Wednesday, August 9, 2017

Gallery Roundup: Tate-Canning, The Bailywick and Berg by Nordan

By Klaus Bereznyak,

A new month means, for many art galleries in Second Life, new exhibitions. It would probably take a month to get round them all but I have picked a few current offerings of the photographic sort, two new and one ongoing, that are worth checking out.

To begin with, Whiskey Monday has opened with a collection called Alternate Worlds in the Tate-Canning gallery at LEA6. Whiskey's work does not often get aired inworld, so this is a treat.

The landing point is fixed at LEA6 and the gallery is over on the North East side of the sim. Walking over there, the visitor can take in some of Dusty Canning's creations. She describes herself as an old-fashioned prim builder, and LEA6 displays a variety of such works, proving that there's still a lot you can do with the humble prim. Not least of these is the gallery itself, which is based on the Tate Modern in real-life London.

Whiskey's latest offerings pop from their canvasses in the sharp white light of the gallery. Whiskey has an instantly recognizable style, surreal and yet instantly accessible. This series of perfectly composed situational self portraits are wry and, at times, challenging. I found most of the images either resonated with experience or made me see things in a different way.

On to The Bailywick Gallery on Corsica, which is hosting four artists with black and white photographic work through August. I arrived just a few minutes before the sun set and enjoyed the long light falling through the huge windows that make up the front of the building. The landing point is upstairs where work is displayed by Lulyboop Resident and Solana Python.

Lulyboop presents a handful of large canvasses depicting moody and pensive avi-portraits in everyday settings that seem to tell a story. Her selection here feels highly personal. Luly states in her bio that "Photography in the metaverse is a small daily exercise that teaches me to be happy about what I do."

On the same floor, Solana's work is in smaller format and seems to contrast. Cutting into detail and finding the interesting textures and shadows in her subjects, there's both real-life and Second Life material in the selection. In at least one of the pictures I cannot be sure if we're seeing real-life or SL. By her own account, Solana seeks to open new doors for her viewers and put them in touch with nature and our world.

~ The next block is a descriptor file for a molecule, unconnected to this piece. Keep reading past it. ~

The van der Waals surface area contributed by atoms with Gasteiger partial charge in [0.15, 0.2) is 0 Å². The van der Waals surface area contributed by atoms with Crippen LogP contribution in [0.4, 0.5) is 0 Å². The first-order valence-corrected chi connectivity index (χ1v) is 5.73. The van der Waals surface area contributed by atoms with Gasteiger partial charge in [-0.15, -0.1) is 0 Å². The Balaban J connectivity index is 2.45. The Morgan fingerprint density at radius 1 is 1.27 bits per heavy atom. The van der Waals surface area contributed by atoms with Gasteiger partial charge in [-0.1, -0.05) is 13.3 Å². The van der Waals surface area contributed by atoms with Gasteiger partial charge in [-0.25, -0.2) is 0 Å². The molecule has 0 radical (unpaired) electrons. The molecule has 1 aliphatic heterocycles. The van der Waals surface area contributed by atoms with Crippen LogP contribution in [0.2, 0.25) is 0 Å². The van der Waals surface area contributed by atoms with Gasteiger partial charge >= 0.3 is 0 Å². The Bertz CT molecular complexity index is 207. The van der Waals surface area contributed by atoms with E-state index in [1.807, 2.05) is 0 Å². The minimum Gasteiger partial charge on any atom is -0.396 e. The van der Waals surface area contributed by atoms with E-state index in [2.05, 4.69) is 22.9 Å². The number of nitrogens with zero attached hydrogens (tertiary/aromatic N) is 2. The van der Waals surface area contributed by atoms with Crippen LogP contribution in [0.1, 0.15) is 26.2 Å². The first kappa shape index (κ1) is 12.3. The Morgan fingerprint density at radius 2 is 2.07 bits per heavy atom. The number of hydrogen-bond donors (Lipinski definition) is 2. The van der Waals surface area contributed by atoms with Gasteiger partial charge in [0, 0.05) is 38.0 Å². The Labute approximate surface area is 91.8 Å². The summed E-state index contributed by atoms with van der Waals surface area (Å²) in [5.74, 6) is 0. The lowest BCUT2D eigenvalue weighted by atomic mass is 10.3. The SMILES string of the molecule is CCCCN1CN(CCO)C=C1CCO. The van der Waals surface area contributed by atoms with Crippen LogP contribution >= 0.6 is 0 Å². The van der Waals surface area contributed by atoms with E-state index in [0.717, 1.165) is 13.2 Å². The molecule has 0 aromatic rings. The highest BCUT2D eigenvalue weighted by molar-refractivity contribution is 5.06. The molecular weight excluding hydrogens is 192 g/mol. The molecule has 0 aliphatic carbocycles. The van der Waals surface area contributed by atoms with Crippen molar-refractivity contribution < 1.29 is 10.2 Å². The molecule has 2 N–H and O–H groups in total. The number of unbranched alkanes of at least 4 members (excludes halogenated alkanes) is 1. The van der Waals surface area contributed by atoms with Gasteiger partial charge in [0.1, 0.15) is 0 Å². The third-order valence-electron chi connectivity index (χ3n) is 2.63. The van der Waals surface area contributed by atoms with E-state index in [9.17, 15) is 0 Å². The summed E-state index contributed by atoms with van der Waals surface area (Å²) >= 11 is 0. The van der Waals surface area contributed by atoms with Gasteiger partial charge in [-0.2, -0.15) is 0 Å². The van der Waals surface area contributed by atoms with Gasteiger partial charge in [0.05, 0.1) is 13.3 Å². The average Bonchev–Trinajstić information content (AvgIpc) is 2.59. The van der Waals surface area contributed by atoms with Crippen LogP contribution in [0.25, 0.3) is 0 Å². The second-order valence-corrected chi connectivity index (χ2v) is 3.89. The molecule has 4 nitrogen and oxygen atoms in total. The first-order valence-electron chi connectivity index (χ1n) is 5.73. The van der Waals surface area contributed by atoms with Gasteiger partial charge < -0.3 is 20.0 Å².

Downstairs, I looked first at GlitterPrincess Destiny's selection of dramatic scenes from inworld locations. These big canvasses, mostly depicting figures, are on the darker side of monochrome, seeming to exploit shadow more than light. To me they had a cinematic atmosphere.

Finally at The Bailywick, with the light fast fading, KodyMeyers Resident's compositons called for examination. There didn't seem to be any artist information available, but Kody's grunged surfaces and choice of scenes with repeating elements makes for some gritty imagery that seems to burn into the mind all the more for being in monochrome.

My final destination was Berg by Nordan Art, where LOSS by Senna Coronet has been installed since July and continues through September.

This very poignant exhibition is dedicated to Amona Savira, Senna having been invited to take up a slot that would have been Amona's if she had not, very sadly, passed on earlier in the year. Senna's images are on larger than life canvasses, depicting the same figure haunting the same space and seemingly haunted by the shadow and memory of another. On multiple canvasses the man seems listless and trapped.

On reaching the second floor I realized that the exhibition setting itself, as well as bing dark, close and almost claustrophobic, is filled with the props and furniture that are also seen in the pictures, setting up echoes between the space and the work in a way that intensifies its effect. The whole exhibition has a felt impact and is well done.

Go see!

Tate-Canning Gallery on LEA6:
The Bailywick Gallery:
Berg by Nordan Art:

Klaus Bereznyak

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